- Important: All passwords were reset on 06/15/11. Old passwords will no longer work. Click here to retrieve your password.
- Subscribe to Our Free Dewsletter
We are non-commercial, all volunteer and supported by our readers. Please help sustain the Dew by making a donation.
The Other Georgia Amendment
Most Georgians know that an amendment relating to charter schools will be on their ballot on November. But few know that there is a second amendment up for consideration that, if approved, could save the state millions of dollars by allowing multiyear lease agreements.
The Like the Dew community is divided on this amendment and we would prefer not to run this piece unless we can pair it with one that presents the arguments against the amendment.
The article tells us only this: “Though he acknowledged that multiyear leases could be abused, Alan Essig, Executive Director of the Georgia Budget and Policy Institute, said there is a definite argument to be made for the amendment.” Don’t our readers deserve to hear about those potential abuses that are given such short shrift here? Considering all the cronyism and the absence of ethics governing Georgia politicians, don’t our readers deserve to read an argument against allowing the current crop of Georgia politicians whom may well lock us into leases for as many as 20 years? We invite your arguments.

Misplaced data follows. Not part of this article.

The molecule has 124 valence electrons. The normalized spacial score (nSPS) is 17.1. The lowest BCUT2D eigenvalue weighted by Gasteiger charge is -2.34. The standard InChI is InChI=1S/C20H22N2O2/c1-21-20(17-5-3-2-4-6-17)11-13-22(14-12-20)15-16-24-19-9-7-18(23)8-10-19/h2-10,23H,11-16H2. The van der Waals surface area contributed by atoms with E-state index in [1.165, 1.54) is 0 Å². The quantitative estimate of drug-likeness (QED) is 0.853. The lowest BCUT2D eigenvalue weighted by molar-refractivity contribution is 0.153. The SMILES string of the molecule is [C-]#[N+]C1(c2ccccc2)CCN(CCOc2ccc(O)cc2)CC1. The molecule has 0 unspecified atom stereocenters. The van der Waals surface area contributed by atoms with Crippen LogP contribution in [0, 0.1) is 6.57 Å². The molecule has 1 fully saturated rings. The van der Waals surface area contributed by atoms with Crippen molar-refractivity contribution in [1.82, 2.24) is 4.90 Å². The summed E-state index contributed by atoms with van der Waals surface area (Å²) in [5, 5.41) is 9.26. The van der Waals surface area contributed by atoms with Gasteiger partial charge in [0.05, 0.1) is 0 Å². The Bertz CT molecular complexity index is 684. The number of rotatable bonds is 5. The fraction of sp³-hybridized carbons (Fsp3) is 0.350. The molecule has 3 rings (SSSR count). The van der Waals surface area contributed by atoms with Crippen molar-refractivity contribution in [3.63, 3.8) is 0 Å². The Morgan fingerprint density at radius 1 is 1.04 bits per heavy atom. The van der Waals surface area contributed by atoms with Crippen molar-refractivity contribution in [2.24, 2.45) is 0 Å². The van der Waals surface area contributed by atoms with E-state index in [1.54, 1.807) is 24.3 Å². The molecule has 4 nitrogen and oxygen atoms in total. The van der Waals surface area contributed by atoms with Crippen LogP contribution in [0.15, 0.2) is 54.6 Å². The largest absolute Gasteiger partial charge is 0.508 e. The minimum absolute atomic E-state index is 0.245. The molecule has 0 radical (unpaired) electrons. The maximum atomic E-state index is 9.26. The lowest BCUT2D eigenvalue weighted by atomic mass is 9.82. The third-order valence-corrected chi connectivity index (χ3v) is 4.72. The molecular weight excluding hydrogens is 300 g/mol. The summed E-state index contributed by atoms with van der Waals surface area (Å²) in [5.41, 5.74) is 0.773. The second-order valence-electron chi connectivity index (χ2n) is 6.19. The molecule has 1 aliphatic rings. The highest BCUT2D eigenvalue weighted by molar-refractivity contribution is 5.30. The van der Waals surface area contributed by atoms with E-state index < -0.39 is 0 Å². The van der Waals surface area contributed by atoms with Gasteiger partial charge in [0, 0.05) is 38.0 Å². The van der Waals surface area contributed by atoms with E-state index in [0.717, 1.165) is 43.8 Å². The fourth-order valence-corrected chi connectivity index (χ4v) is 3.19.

Over the next ten years, the amendment would save the state $66 million, according to Paul Melvin, who is the director of communications for Georgia’s State Properties Commission.
State agencies such as the Georgia Department of Public Health, the Division of Child Support Services, or the Georgia Environmental Protection Division could get better rates on long-term leases for offices around the state.
Property owners leasing to these agencies would also be more willing to make improvements to leased properties, according to state Sen. Buddy Carter, who sponsored the resolution proposing the amendment.
Nothing in Georgia’s Constitution specifically addresses multiyear leases, according to Melvin. They’re effectively forbidden, however, by the requirement that an existing legislature not put debt on a future legislature.